“A good strategy is not a plan; it’s a framework that helps you make decisions… Strategy creation is the process of determining the direction of the company and developing the framework in which people make decisions.” — Melissa Perri, CEO of ProdUX
A great product strategy ultimately is as much about what we do not focus on, as what we do focus on.
It comes down to being crystal clear about what unique value our product promises, and what unique value it needs to deliver (e.g. speed in the case of Superhuman); then, simply not worrying about everything that lies outside of that unique value proposition.
At Prod MBA, for example, we are able to thrive in a market dominated by big brands, famous teachers & VC-backed companies with a load of money because we are crystal clear about our unique value proposition. If something helps us deliver more “hands-on, actionable learning”, we will consider the idea very seriously. If it doesn’t, we ignore the idea.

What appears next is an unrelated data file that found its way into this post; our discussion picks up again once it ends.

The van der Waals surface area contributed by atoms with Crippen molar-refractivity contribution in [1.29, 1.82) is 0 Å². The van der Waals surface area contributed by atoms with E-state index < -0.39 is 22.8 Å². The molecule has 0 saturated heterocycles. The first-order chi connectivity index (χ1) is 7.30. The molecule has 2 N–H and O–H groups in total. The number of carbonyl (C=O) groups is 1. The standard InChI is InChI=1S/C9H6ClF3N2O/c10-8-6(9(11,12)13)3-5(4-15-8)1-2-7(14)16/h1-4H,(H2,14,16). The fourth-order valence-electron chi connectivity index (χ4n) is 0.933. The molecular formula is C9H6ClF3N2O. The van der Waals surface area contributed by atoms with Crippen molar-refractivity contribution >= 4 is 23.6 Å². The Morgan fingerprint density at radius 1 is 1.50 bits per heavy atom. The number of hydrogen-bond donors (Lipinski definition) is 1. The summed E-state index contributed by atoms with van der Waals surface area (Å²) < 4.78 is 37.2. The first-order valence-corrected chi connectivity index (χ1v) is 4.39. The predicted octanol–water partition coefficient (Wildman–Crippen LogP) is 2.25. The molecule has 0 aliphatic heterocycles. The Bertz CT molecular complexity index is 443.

Why? Because we promise “the most hands-on” learning experience, we deliver “the most hands-on” learning experience & we see referrals & happy customers because we iterate to deliver an even better “hands-on” experience. Everything else? We ignore it.
Sure, your business model is important. Sure, understanding what kind of key features you might need to develop in order to deliver that unique value is important.
However, none of it matters if we can’t discover unique value in the market.
3 Tactics for Differentiation
But how do we actually discover unique value in the market?